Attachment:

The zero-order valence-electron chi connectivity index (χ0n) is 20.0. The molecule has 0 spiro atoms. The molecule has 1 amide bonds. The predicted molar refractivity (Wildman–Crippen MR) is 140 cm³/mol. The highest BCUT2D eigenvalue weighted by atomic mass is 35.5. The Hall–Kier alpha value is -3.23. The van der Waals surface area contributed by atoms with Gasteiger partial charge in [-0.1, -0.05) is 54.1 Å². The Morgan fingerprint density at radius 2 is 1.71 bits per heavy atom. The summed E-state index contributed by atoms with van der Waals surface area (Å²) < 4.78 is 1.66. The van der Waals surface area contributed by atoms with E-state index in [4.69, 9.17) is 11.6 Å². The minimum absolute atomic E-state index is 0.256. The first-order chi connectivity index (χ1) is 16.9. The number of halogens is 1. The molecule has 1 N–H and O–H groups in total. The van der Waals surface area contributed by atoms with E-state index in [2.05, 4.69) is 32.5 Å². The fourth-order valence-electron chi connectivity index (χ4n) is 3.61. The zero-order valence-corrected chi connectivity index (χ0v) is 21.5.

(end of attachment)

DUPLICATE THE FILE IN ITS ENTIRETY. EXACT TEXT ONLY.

The zero-order valence-electron chi connectivity index (χ0n) is 20.0. The molecule has 0 spiro atoms. The molecule has 1 amide bonds. The predicted molar refractivity (Wildman–Crippen MR) is 140 cm³/mol. The highest BCUT2D eigenvalue weighted by atomic mass is 35.5. The Hall–Kier alpha value is -3.23. The van der Waals surface area contributed by atoms with Gasteiger partial charge in [-0.1, -0.05) is 54.1 Å². The Morgan fingerprint density at radius 2 is 1.71 bits per heavy atom. The summed E-state index contributed by atoms with van der Waals surface area (Å²) < 4.78 is 1.66. The van der Waals surface area contributed by atoms with E-state index in [4.69, 9.17) is 11.6 Å². The minimum absolute atomic E-state index is 0.256. The first-order chi connectivity index (χ1) is 16.9. The number of halogens is 1. The molecule has 1 N–H and O–H groups in total. The van der Waals surface area contributed by atoms with E-state index in [2.05, 4.69) is 32.5 Å². The fourth-order valence-electron chi connectivity index (χ4n) is 3.61. The zero-order valence-corrected chi connectivity index (χ0v) is 21.5.